Sometimes I accuse hubby of having a chip on his shoulder. It seems that whenever anything goes wrong, either here at our house, at our daughter's house just around the corner, or anywhere else for that matter, he says, "It must be my fault!" I think it's because he can fix just about anything. Somehow, that translates in his mind that he should be fixing whatever is broken wherever it might be. A hefty assignment for anyone, don't you agree? His attitude always gets me going and I respond by pretending to dust off that imaginary "chip" resting on his shoulder.
We were talking about this subject recently and it made me realize that there are a lot of gripes and grievances that couples and families have with each other. Whenever human beings live in close quarters together, their differences are bound to clash on occasion. I think, for the most part, hubby and I get along quite nicely. But I know I drive him crazy once in a while with my own idiosyncrasies just as he drives me crazy with his.
Human nature is an odd and interesting thing to observe...especially in those with whom we have close relationships. Learning to "go with the flow" can become an art form sometimes. Patience is difficult for some people and I am one of them. I often don't understand why everyone doesn't think the way I do!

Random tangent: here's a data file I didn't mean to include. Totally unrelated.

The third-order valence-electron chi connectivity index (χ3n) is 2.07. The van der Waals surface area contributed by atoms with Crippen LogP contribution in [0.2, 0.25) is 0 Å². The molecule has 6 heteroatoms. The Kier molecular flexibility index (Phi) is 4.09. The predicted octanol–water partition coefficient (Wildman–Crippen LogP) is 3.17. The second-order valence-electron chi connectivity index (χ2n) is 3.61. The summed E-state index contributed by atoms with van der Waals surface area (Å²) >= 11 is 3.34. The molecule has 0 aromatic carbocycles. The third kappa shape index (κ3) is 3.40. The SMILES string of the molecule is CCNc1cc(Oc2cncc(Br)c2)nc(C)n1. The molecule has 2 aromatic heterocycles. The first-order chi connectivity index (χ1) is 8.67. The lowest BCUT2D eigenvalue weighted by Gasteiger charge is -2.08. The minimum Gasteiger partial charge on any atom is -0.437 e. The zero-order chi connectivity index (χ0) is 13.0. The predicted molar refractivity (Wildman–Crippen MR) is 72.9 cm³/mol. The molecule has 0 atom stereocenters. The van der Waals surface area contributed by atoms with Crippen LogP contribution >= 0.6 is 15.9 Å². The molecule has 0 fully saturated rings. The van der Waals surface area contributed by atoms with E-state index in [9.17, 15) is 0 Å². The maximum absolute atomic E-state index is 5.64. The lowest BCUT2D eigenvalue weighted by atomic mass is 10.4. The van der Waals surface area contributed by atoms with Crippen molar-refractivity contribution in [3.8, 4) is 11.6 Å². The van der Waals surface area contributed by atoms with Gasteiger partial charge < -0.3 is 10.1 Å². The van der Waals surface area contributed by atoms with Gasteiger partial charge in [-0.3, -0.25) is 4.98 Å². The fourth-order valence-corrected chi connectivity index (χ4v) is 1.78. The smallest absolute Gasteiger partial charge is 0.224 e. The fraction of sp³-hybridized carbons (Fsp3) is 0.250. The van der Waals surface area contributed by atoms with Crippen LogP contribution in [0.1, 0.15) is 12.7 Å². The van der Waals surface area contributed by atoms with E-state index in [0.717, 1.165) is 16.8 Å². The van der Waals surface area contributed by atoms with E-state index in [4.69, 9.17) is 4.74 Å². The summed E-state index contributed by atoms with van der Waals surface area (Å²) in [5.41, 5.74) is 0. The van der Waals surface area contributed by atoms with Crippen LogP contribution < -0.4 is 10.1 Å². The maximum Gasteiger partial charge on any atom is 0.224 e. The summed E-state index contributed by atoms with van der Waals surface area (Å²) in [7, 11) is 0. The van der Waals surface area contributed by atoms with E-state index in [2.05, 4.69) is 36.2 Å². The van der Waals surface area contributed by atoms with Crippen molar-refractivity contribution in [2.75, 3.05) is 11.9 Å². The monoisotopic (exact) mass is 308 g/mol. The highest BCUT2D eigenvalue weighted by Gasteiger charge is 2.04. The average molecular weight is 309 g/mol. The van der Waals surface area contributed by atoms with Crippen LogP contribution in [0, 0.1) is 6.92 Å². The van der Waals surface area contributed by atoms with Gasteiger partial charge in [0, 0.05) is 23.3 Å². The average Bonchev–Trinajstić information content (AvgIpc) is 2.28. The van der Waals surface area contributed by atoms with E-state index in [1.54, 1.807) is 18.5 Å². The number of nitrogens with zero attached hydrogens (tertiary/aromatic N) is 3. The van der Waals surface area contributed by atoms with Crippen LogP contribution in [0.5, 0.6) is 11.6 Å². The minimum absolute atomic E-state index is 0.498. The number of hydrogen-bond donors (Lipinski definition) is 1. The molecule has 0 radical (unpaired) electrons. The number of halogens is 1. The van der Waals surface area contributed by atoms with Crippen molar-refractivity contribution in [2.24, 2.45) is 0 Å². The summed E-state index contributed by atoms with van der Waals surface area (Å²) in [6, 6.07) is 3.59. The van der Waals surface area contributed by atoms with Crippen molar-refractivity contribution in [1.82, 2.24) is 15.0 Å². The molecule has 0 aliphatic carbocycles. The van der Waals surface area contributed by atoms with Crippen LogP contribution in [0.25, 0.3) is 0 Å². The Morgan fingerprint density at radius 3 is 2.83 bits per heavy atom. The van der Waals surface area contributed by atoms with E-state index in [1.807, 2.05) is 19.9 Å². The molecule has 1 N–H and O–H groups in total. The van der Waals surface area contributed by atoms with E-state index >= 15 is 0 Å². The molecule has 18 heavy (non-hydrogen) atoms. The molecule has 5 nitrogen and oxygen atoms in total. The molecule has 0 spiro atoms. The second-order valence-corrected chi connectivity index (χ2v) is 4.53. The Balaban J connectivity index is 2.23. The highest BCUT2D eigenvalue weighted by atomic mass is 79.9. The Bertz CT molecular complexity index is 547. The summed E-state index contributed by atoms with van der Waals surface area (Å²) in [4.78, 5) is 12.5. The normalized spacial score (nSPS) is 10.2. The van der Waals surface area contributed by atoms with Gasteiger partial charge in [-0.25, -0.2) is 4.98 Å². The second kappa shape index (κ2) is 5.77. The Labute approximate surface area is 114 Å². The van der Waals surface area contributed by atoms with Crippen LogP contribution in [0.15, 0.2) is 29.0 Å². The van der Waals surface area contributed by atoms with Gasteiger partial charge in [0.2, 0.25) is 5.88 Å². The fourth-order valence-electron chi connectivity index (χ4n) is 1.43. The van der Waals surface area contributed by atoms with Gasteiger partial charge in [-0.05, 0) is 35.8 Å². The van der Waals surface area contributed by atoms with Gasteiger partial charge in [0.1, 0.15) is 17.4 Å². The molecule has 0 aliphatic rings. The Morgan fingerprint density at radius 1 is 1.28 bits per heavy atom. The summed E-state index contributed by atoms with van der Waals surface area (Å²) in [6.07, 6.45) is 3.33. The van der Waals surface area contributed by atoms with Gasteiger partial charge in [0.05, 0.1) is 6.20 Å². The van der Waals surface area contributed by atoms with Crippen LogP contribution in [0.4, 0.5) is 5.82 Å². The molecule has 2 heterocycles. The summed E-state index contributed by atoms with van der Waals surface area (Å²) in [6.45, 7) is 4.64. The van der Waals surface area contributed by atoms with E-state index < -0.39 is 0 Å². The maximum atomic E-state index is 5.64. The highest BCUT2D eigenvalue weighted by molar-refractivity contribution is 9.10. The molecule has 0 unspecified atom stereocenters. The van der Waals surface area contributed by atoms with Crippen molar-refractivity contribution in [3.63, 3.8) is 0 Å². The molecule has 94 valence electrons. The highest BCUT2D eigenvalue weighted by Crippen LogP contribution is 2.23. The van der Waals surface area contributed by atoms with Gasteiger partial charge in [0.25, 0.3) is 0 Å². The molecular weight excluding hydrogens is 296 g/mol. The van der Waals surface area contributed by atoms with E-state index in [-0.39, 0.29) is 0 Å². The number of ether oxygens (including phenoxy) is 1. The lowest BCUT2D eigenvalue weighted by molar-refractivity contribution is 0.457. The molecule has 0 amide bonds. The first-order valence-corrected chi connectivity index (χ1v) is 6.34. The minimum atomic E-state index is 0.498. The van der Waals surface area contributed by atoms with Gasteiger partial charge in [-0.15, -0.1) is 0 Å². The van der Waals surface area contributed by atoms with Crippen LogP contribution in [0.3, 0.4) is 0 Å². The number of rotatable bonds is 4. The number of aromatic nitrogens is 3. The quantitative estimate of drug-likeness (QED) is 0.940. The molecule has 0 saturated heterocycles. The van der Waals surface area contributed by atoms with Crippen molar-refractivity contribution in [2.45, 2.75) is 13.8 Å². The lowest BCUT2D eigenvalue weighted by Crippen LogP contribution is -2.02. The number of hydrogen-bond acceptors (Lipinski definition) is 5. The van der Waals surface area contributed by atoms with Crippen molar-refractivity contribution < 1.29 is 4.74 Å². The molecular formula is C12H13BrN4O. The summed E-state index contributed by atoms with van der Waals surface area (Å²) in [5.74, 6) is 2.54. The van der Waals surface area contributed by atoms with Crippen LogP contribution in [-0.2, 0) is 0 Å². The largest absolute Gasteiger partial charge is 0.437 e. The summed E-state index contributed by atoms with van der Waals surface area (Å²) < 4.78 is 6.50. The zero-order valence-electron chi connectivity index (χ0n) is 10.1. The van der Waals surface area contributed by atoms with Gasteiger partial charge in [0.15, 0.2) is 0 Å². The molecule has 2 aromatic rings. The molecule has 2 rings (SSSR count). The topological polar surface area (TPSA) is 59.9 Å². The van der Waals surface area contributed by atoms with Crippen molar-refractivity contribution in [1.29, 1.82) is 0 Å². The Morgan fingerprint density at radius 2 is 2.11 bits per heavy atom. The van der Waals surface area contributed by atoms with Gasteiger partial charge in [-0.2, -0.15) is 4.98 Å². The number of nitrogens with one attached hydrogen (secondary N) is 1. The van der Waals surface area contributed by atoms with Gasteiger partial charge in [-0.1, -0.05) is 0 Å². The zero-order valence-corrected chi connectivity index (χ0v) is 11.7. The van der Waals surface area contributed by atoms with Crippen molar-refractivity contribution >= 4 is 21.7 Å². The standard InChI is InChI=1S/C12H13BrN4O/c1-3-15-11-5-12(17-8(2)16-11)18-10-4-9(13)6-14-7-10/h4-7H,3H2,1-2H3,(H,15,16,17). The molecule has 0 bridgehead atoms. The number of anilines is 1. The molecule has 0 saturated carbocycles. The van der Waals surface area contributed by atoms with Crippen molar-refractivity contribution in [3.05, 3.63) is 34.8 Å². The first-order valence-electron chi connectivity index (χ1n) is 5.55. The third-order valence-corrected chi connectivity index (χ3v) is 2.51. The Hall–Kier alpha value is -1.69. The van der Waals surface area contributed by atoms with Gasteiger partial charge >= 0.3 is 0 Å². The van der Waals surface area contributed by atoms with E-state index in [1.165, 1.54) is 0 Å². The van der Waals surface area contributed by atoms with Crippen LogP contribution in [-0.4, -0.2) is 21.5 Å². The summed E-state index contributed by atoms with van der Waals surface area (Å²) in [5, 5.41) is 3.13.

One of the things about my own behavior that seems to drive hubby crazy is my penchant for seeing every glass as half full instead of half empty. I have never understood looking at the negative side of anything when you can just as easily emphasize the positive. Most situations are what they are and won't be changed by being negative or placing blame. Hubby calls it my "spin."
So when he complains about feeling as though it's his fault that he can't fix everything for everyone that breaks, loosens, falls apart or needs tender loving care, I remind him to look at the positive side. The mere fact that he has the ability to change a bad situation into a good one should make him feel warm and fuzzy, not glum and anxious. I say he shouldn't try to balance that chip on his shoulder anymore but should pat himself on the back instead.
(Based on my article from the Winter 2002 issue of Emily's Country Quarterly.)